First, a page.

“Fire taps into our prehistoric DNA,” says Gonçalo Castel-Branco, the brains behind Portugal’s popular Chefs on Fire food and music festival. “It just feels natural.”
“It’s also risky,” says the entrepreneur, who came up with the idea four years ago after being asked to prepare a large birthday dinner in a tiny kitchen and instead doing all the cooking over fires outside. “No two fires are the same. It’s a dance with breeze and temperature. Everything is moving; you have to be in the moment. It’s alive.”
Sometimes, “you can do everything right and it still goes wrong,” continues Castel-Branco, who is planning the fourth edition of Chefs on Fire, at which ten top Portuguese chefs will take the fires each day over a weekend in September, as well as a series of pop-ups around the country over the summer. “But when it works, it’s amazing.”
One of those top chefs is Alexandra Silva, who cemented his reputation as a fire master with the opening of his restaurant Fogo (“fire” in Portuguese), two years ago. “Not having things under control is always more attractive,” he admits. “I like to be out of my comfort zone, and a kitchen with a live fire makes that happen constantly. It’s not something you learn in schools, and it’s not learned in 95% of the great cuisines around the world. Cooking with live fire is a way of life; it’s a daily duel.”
At the same time, cooking with fire was simply what most people in Portugal (and elsewhere) did until very recently. “This restaurant is a tribute to my ancestors,” says the chef, who also conceived the fire kitchen restaurant Craveiral Farm Table in the Alentejo. “For as long as I can remember that I am a person, people have been cooking with fire in my house: wood ovens, braziers, open fires, large chimneys.
“I was born in a village with 600 inhabitants. In the ’80s, there was no gas. There were no electric stoves, only in the richest houses,” he recalls. “People lived from the countryside and for the countryside. Opening this restaurant was a way to have that feeling in my life again.”
Meanwhile, diners who want a taste of that have plenty of options. Here are ten of the best.
Silva’s exploration of the art of fire is a 60-seat dining room with a dynamic fire kitchen at the far end. (Remarkably, there’s not a whiff of smoke, not even right in front of the flames, thanks to a seriously impressive ventilation system.) It’s divided into five sections: a wood-burning oven, a station for iron pots, a grill, a bakery and pastry area, and a smokehouse. Using 100% Portuguese products, the team, led by resident chef Manuel Liebaut, turns out a variety of simple (seeming), satisfying dishes like grilled razor clams, chickpeas with smoked eggplant, whole fish, rib-eye steak with bean stew, and Alentejo pork with burnt-apple puree. It’s all infused with a certain intangible something. Silva tells it like this: “On the day of the reopening, I remember turning to Liebaut and telling him I missed this aroma so much. Food tastes different. [It has] another smell. The rice coming out of the oven in the iron skillets makes the aromas so volatile that they are felt meters away. Feeling it has what we call the ratatouille effect—it transports you to a place that many of us don’t even [recognize] but we have already been there.”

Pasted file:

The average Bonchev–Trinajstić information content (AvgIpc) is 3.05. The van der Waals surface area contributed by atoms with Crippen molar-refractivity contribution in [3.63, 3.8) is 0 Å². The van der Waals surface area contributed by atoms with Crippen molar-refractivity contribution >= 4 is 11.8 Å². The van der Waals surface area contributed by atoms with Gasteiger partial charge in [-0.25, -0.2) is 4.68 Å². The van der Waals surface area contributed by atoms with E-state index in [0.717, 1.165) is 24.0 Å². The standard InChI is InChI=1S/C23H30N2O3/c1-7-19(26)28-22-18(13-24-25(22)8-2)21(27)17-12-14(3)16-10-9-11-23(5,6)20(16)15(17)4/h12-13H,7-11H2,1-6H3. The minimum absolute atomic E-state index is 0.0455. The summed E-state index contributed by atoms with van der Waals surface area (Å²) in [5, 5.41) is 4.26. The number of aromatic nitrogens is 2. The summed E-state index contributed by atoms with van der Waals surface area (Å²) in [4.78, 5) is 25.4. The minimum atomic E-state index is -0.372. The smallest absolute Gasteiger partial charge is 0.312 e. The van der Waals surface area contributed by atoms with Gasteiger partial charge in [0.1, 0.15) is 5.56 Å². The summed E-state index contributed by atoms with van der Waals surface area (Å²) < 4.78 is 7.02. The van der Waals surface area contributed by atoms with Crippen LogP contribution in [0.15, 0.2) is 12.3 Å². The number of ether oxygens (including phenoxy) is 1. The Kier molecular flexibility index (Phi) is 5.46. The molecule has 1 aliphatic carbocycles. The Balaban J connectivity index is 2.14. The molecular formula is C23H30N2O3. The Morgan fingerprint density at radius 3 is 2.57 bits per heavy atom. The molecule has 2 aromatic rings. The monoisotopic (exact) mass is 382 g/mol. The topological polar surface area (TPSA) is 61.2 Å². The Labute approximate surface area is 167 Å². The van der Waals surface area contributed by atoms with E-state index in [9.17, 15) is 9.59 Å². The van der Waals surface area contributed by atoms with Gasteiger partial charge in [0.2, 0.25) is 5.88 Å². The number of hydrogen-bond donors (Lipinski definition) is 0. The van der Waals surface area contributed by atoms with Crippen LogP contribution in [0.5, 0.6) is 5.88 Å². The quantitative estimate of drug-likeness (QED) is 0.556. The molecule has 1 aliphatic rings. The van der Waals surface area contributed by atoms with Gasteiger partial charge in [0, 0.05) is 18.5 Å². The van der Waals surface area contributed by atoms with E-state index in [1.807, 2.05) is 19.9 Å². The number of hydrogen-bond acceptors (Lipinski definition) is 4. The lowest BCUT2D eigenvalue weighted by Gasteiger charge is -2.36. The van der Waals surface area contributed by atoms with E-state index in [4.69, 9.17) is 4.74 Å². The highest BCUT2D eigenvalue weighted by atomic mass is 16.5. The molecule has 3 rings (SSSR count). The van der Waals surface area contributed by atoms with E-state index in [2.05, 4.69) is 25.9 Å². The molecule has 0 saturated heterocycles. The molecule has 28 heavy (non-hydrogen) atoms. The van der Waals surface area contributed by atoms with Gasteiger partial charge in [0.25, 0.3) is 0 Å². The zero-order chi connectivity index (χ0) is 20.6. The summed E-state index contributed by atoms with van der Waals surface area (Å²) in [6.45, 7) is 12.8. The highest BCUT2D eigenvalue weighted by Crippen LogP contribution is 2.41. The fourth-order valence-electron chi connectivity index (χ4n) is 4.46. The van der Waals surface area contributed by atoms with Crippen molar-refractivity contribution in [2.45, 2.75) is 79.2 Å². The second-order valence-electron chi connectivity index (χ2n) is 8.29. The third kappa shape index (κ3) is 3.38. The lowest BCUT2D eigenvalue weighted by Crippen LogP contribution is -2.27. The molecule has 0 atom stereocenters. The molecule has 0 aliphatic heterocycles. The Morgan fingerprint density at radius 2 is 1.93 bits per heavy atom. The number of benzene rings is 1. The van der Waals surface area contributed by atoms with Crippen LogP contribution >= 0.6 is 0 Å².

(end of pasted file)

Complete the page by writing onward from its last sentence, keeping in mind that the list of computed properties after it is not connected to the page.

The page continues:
At Silva’s country project, a partnership with the soulful, sustainable Craveiral hotel, the wood-burning ovens, stoves and grills are outside, on the terrace, adding a bit of warmth to the fresh summer nights, as well as a bit of that unmistakable fire flavor to the food. The menu ranges from typical Alentejo tomato soup to tapas to octopus rice to grilled proteins from local fishermen and farmers. They grow much of the produce in the onsite garden, buy as much of possible of everything else from directly from local producers, burn wood that comes from the activity of cleaning forests, produce their own bread, butter, beer, cider and kombucha, and reuse all of the organic waste as compost or animal feed.
Everything on the menu at chef-owner Ricardo Dias Ferreira’s “fire dining” restaurant is cooked over fire in a completely open (but indoor) kitchen with a wood-burning oven, specially designed grill and an area with embers for smoking food. Different types of wood are treated as separate ingredients, imparting unique flavors to the dishes made with regional and seasonal ingredients from small producers. The minimalist dining room is handsome enough, but the real show is at the “chef’s table” bar, with front-row seats to the kitchen. The eight-course tasting menu, as well as the à la carte list, varies every week or even every day.